Toy Story 3


Toy Story 3

Buzz and Woody discover that Jessie has a bigger cut at the merchandising than they do.

(Disney/Pixar) Starring the voices of Tom Hanks, Tim Allen, Joan Cusack, Don Rickles, John Ratzenberger, Wallace Shawn, Michael Keaton, Ned Beatty, Estelle Harris, Laurie Metcalf, R. Lee Ermey, Timothy Dalton, Whoopi Goldberg, Blake Clark, John Morris, Jodi Benson. Directed by Lee Unkrich

For many, the Toy Story movies are a warm reminder of childhood, either experiencing the movies as children themselves or being transported back to childhood as an adult. Eleven years after the second movie in the franchise (still the only sequel Pixar has made, although there are plans for sequels to Cars and Monsters, Inc in the next two years) would there be a demand for Woody, Buzz and the gang after all this time?

Years have passed since the adventures of the first two movies and Andy (Morris) is getting ready to leave for college. As time has gone by, many of his toys have fallen by the wayside – either having been donated, handed down to his sister Molly or thrown out, leaving only a few remaining holdovers; Hamm (Ratzenberger) the caustic piggy bank, Rex (Shawn) the unselfconfident dinosaur, Mr. Potato Head (Rickles) and his wife (Harris), Jessie (Cusack), the rootenist’ tootenist’ cowgirl in the West, Buzz Lightyear (Allen) the greatest toy ever made and of course, his best friend Woody (Hanks).

Andy is cleaning out his room before he leaves and has a hard time deciding what to do with his remaining toys. They’re old and worn-out and most people would throw them into the trash but Andy is not most people. He can’t quite let go just yet so he elects to take Woody with him to college and earmarks the other toys for the attic, but his mom (Metcalf) mistakenly throws them in the trash. Woody manages to help rescue them, and the toys, thinking that Andy no longer wants them, elect to go to Sunnyside Day Care as donations where maybe they might have a future, despite Woody’s attempts to persuade them otherwise.

Sunnyside is run by a strawberry-scented teddy bear named Lotso (Beatty) who seems kindly and welcoming at first. He has quite a set-up where toys will be played with forever in an ownerless world. At first glance, it seems like heaven for the toys but it quickly turns out to be the other place as Lotso assigns them to the Caterpillar Room where the youngest tots are gathered and unspeakable things are done to the toys. Lotso is revealed to be a tyrant running the toys of Sunnyside with an iron fist. Will Woody help his friends – his family – escape? Will Barbie (Benson) find romance with Ken (Keaton)? Why is Buzz speaking Spanish?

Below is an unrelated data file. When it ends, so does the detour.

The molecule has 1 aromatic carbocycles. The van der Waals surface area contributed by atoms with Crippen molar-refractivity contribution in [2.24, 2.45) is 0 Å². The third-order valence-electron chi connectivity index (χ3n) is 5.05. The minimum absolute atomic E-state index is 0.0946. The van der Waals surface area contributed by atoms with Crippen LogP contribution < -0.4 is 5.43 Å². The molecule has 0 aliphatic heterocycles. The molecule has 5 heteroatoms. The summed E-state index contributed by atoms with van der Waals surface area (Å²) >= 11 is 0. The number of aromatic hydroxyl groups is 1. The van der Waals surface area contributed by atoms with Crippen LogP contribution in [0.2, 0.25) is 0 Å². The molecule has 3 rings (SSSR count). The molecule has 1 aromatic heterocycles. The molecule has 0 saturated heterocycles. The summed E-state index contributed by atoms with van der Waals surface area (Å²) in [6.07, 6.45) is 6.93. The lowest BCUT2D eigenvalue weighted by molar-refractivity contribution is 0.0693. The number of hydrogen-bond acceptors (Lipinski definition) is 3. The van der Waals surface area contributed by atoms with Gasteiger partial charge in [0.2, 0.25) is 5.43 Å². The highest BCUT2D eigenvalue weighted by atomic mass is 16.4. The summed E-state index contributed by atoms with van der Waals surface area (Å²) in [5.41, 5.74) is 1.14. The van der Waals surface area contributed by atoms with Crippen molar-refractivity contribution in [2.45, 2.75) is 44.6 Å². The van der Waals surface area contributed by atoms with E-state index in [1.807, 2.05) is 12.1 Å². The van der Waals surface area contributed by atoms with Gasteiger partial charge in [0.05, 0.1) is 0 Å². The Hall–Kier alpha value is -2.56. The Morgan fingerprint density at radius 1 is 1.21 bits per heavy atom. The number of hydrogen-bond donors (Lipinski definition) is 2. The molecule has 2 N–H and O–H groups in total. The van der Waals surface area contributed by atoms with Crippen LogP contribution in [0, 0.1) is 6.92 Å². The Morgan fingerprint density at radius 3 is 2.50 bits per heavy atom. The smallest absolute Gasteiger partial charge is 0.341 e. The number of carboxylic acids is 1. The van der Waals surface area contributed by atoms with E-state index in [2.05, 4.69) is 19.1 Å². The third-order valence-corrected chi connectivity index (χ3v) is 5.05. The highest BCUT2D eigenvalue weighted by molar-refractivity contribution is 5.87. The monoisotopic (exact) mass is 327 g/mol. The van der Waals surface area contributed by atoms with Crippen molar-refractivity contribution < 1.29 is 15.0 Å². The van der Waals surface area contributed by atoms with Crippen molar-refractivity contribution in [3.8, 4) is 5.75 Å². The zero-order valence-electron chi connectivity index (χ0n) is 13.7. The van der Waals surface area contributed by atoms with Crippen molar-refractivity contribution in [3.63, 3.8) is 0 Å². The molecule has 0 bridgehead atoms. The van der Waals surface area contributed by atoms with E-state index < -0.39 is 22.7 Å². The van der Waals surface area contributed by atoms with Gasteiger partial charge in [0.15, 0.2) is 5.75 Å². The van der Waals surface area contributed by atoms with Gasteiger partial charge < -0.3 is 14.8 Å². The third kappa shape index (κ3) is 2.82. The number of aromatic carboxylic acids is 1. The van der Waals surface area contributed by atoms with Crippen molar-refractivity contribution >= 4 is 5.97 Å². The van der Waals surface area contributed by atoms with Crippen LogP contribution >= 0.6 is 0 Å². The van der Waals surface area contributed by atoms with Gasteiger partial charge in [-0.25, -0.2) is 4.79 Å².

I can’t say this is a game-changer when it comes to animated features, but it is a marvelous movie nonetheless. Unkrich has managed to recapture the magic that made the first two movies classics even without the late Jim Varney (who passed on in 2000) as Slinky Dog (Clark, a close friend of Varney’s in real life, takes over the role). There is a bittersweet quality here that is only hinted at in the first two movies (especially the second); the essence of growing up and putting aside childish things. The last scene in the movie is one of the best in the series and should this be the last Toy Story film (and there’s no sign that it will be), it’s a marvelous way to go out, bringing things full circle in a sentimental but not over-the-top way.

The look of the movie is pretty much identical to the first two so in a way this is a step backwards for Pixar in that it doesn’t hold up against the magnificent animation seen in Wall-E for example, but it really doesn’t need to. The look of the movie is like going back home again in a lot of ways and seeing that things are exactly the way you left them.

They did add 3D and IMAX to the mix which to my mind didn’t really enhance the movie overly much; if you can take or leave either of those things I’d advise you to check out the standard version while you can; no need to spend $3-$10 per ticket just for those bells and whistles when the standard version works perfectly well.

I don’t really need to go over the voice characterizations. Most everybody who cares about movies has seen at least one of the Toy Story films and knows how good this cast is. Keaton and Beatty make fine additions and interact with the existing cast very nicely. There are some really clever moments (like a brief appearance of the Pizza Planet truck, or a train full of troll orphans) and some genuinely affecting moments that tug on the heartstrings without being manipulative.

The movie succeeds on all levels. Kids are going to go bananas for it – if you’re a parent, be resigned to demands to see it three or four times this summer. For adults, the underlying themes of memory, loss and growing up will hit home. After setting a Pixar record for the biggest opening weekend, the answer to the question I posed in the first paragraph is a resounding yes. More to the point, this is a summer family movie that will please everyone in the family and bear repeated viewings. Andy may be moving on, but given how good Toy Story 3 is it’s a good bet that the rest of us won’t be.

REASONS TO GO: Recaptures the magic. Ending had Da Queen in full-on bawl mode.

REASONS TO STAY: It doesn’t really break new ground nor does it measure up to Up or Wall-E but that doesn’t mean it’s not terrific.

FAMILY VALUES: Perfectly suitable for every audience.